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State treasurer addresses Missouri’s fiscal health, plans for growth


Missouri is in good financial shape, though the next few years will be crucial in determining whether that healthy outlook continues.

That was the message from Missouri State Treasurer Clint Zweifel when he visited the Chamber on July 7. Zweifel, speaking to the Chamber’s Governmental Relations Committee, is wrapping up his second and final term as the state’s treasurer and chief financial officer. Term limits prevent him from running for the office again.

Zweifel and his team have a large task. He manages the state’s $3.5 billion investment portfolio and more than $1.5 billion in low-interest loans for businesses, as well as the Missouri 529 College Savings Plan (MOST), which boasts $2.5 billion in assets among roughly 150,000 total accounts.

During his discussion, the treasurer mentioned several programs that have grown during his seven-plus years in office.

  • The Linked Deposit Program, which works with lenders to provide low-interest loans to businesses, has dramatically expanded its efforts in southwest Missouri. In 2009, the program had $9 million in outstanding loans for this region; since then, more than $465 million in loans have been made in our area, with $70 million currently outstanding.
  • Housing development loan programs have taken a stronger interest in funding projects aimed at those with special needs. Local entities have been allowed to define what “special needs” means in their community, allowing assistance for the homeless, those with mental health issues, veterans in need and more.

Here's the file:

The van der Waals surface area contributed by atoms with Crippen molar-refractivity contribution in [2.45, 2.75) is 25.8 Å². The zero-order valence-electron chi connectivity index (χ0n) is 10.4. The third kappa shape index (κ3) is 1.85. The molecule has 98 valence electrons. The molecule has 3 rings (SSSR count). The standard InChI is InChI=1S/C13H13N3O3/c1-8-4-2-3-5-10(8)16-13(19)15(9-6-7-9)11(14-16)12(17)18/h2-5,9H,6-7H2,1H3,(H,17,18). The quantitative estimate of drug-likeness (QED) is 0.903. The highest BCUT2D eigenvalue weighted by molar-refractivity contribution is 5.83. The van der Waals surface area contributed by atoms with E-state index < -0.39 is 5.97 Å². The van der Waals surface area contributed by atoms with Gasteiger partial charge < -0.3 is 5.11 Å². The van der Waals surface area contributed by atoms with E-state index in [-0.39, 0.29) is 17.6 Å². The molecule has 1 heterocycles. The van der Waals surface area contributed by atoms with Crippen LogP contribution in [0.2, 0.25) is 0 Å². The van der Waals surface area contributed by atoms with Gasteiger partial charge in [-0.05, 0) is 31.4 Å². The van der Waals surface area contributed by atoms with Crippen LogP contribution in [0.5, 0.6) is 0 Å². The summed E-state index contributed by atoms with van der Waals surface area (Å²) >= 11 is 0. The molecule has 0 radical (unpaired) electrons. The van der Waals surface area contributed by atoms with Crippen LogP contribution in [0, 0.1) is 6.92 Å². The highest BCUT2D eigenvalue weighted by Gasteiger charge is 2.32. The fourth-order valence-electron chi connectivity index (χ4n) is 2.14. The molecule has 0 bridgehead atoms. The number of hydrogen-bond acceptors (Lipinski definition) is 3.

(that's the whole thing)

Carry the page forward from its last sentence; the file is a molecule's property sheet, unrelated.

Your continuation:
• Financial literacy requirements are in the works for Missouri high school students. The treasurer noted that curriculum updates are under way and should be ready for students graduating in spring 2017.

Zweifel said the key to continued strength is finding ways for government to add value by offering effective and efficient programs. That means programs run by local communities, supported by strong state infrastructure.

That infrastructure, however, is at a crossroads. While Missouri is financially strong—one of only eight states to maintain a “AAA” bond rating—Zweifel says three issues will largely determine our continued strength.

  • Transportation funding – Missouri is 47th in the nation in per-mile funding for highways, and the only real method to address that issue, Zweifel says, is some combination of a gas tax and tolls.
  • Higher education funding – The state must be more efficient, reduce duplicated efforts and increase training for workforce development programs.
  • Elementary and secondary education funding – In his opinion, the state should be less concerned about meeting a predetermined funding formula and more about funding all necessary programs at the proper level.

“We have a long history of fiscal discipline that comes from both political parties,” Zweifel said, comparing Missouri’s condition to neighboring states. “That’s a real source of financial strength for us, and we should continue to draw on that discipline moving forward.”

Supported by BKD CPAs & Advisors
Supported by BKD CPAs & Advisors
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